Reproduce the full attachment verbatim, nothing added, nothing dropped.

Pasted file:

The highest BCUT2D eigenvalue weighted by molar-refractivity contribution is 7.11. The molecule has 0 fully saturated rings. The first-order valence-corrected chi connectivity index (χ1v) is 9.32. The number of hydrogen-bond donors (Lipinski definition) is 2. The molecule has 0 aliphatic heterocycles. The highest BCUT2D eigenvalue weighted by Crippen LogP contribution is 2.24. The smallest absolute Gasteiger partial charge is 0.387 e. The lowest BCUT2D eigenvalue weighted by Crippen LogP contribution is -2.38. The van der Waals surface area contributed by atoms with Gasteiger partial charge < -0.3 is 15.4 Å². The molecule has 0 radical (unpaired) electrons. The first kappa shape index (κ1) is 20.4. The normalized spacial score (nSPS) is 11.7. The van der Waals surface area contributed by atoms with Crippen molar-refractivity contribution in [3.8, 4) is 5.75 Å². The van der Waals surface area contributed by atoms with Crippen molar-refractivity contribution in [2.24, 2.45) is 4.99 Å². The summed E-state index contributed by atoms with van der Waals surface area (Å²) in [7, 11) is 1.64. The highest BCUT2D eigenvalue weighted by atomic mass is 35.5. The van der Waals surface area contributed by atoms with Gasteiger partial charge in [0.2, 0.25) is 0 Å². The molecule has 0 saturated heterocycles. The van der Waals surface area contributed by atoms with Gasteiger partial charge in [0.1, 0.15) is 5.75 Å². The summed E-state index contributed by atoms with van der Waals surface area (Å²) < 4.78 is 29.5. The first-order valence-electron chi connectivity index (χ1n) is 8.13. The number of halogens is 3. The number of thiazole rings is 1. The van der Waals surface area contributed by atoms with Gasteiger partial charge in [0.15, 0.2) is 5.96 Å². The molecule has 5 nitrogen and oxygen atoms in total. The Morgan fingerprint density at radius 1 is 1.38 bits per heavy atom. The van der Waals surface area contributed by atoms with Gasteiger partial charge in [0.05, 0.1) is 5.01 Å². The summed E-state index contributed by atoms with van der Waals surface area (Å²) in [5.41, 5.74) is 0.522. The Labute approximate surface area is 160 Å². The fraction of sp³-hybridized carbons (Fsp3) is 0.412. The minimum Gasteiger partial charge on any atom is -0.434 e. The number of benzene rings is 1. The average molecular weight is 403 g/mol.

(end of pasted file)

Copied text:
The highest BCUT2D eigenvalue weighted by molar-refractivity contribution is 7.11. The molecule has 0 fully saturated rings. The first-order valence-corrected chi connectivity index (χ1v) is 9.32. The number of hydrogen-bond donors (Lipinski definition) is 2. The molecule has 0 aliphatic heterocycles. The highest BCUT2D eigenvalue weighted by Crippen LogP contribution is 2.24. The smallest absolute Gasteiger partial charge is 0.387 e. The lowest BCUT2D eigenvalue weighted by Crippen LogP contribution is -2.38. The van der Waals surface area contributed by atoms with Gasteiger partial charge < -0.3 is 15.4 Å². The molecule has 0 radical (unpaired) electrons. The first kappa shape index (κ1) is 20.4. The normalized spacial score (nSPS) is 11.7. The van der Waals surface area contributed by atoms with Crippen molar-refractivity contribution in [3.8, 4) is 5.75 Å². The van der Waals surface area contributed by atoms with Crippen molar-refractivity contribution in [2.24, 2.45) is 4.99 Å². The summed E-state index contributed by atoms with van der Waals surface area (Å²) in [7, 11) is 1.64. The highest BCUT2D eigenvalue weighted by atomic mass is 35.5. The van der Waals surface area contributed by atoms with Gasteiger partial charge in [0.2, 0.25) is 0 Å². The molecule has 0 saturated heterocycles. The van der Waals surface area contributed by atoms with Gasteiger partial charge in [0.1, 0.15) is 5.75 Å². The summed E-state index contributed by atoms with van der Waals surface area (Å²) < 4.78 is 29.5. The first-order valence-electron chi connectivity index (χ1n) is 8.13. The number of halogens is 3. The number of thiazole rings is 1. The van der Waals surface area contributed by atoms with Gasteiger partial charge in [0.15, 0.2) is 5.96 Å². The molecule has 5 nitrogen and oxygen atoms in total. The Morgan fingerprint density at radius 1 is 1.38 bits per heavy atom. The van der Waals surface area contributed by atoms with Gasteiger partial charge in [0.05, 0.1) is 5.01 Å². The summed E-state index contributed by atoms with van der Waals surface area (Å²) in [5.41, 5.74) is 0.522. The Labute approximate surface area is 160 Å². The fraction of sp³-hybridized carbons (Fsp3) is 0.412. The minimum Gasteiger partial charge on any atom is -0.434 e. The number of benzene rings is 1. The average molecular weight is 403 g/mol.